We just keep on growing, so it’s fitting to welcome this very special new guest. Elizabeth Almeida is founder of organic vegetable farm Fat Moon, and the Center for Healthy Living and Learning. Her passion for helping folks untangle their way to health is just what the doctor ordered!
The weather is turning warm, the farmers markets are starting and you may feel inspired to cook fresh, local foods. But on a visit to the farmers market or farmstand, you may be disappointed that you can’t find your summer favorites of sweet corn, tomatoes, or cucumbers. This, my friends, is where your commitment to start eating locally and seasonally may come undone.
Let me give you the inside scoop from your local farm so you know how to spot local produce.
What can you expect to find? Spring peas are abundant right now – both shell peas and pea pods. Expect to pay a higher price than the grocery store – picking them is laborious and labor isn’t cheap in Massachusetts.
The spring greens season is wrapping up. Lettuce & spinach prefer to grow in cool weather. Look for greens, like lettuce, that you can eat fresh & raw, and look for hearty greens that can be steamed, sautéed, or tossed into soup, such as kale and collard greens. Both raw and cooked greens have tremendous health benefits and should be a part of your daily diet. Expect locally grown greens to taste fresher and last longer in your fridge, but eat them quickly! Quality and nutritional content can deteriorate with storage.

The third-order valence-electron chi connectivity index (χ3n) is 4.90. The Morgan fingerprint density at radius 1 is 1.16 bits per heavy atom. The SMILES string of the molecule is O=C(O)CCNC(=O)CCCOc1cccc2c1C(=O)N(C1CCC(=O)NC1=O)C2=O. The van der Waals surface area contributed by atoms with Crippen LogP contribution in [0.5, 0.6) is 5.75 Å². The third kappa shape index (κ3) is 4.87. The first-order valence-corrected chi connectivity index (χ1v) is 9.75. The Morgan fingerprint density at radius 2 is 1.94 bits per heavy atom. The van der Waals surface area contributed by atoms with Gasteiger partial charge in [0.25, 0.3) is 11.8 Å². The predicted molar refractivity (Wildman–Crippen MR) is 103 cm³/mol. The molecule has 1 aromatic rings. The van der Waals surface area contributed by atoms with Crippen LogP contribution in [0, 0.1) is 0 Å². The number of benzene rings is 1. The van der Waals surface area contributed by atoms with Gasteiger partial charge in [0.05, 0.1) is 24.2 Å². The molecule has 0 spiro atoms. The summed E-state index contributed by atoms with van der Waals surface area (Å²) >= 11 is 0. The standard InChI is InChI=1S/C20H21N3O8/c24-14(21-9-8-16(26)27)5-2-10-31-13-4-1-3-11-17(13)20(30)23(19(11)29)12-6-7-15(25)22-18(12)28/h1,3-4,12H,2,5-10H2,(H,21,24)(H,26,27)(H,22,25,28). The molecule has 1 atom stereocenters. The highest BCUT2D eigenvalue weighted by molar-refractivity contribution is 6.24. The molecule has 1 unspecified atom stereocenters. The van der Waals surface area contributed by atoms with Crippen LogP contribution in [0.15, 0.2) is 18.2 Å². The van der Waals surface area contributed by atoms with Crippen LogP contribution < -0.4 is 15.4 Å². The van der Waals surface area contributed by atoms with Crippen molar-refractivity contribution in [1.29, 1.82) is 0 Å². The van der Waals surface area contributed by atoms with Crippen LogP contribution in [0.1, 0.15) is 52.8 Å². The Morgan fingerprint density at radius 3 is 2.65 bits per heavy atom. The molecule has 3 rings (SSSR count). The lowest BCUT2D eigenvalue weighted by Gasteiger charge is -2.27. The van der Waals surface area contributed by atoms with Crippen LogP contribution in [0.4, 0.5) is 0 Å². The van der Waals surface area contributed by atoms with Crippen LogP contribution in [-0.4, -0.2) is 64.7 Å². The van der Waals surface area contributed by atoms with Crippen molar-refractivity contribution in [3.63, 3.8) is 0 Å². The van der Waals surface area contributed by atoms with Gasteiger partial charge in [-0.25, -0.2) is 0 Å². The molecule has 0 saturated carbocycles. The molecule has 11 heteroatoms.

Early root crops that do well in the cool, spring weather include beets, radishes, kohlrabi, and turnips. They have a distinct crispness when grown in the spring and eaten fresh.
And strawberries…pause to hear the angels to sing!!! These are in season in the month of June and the flavor of fresh, local strawberries is enough to make you stock up your freezer and swear off California strawberries forever.
What should you question? The fields are full, but we have few ‘fruit’ crops. For crops to bear fruit, the plant first has to flower and be pollinated. These include tomatoes, eggplants, peppers, cucumbers, beans, corn, squash, and a few others. So, if you see these at a local farmstand, look closely at the signs & labels. If your farmer is well equipped, she may have produced those in a greenhouse. Otherwise, they are probably being shipped from a far away land.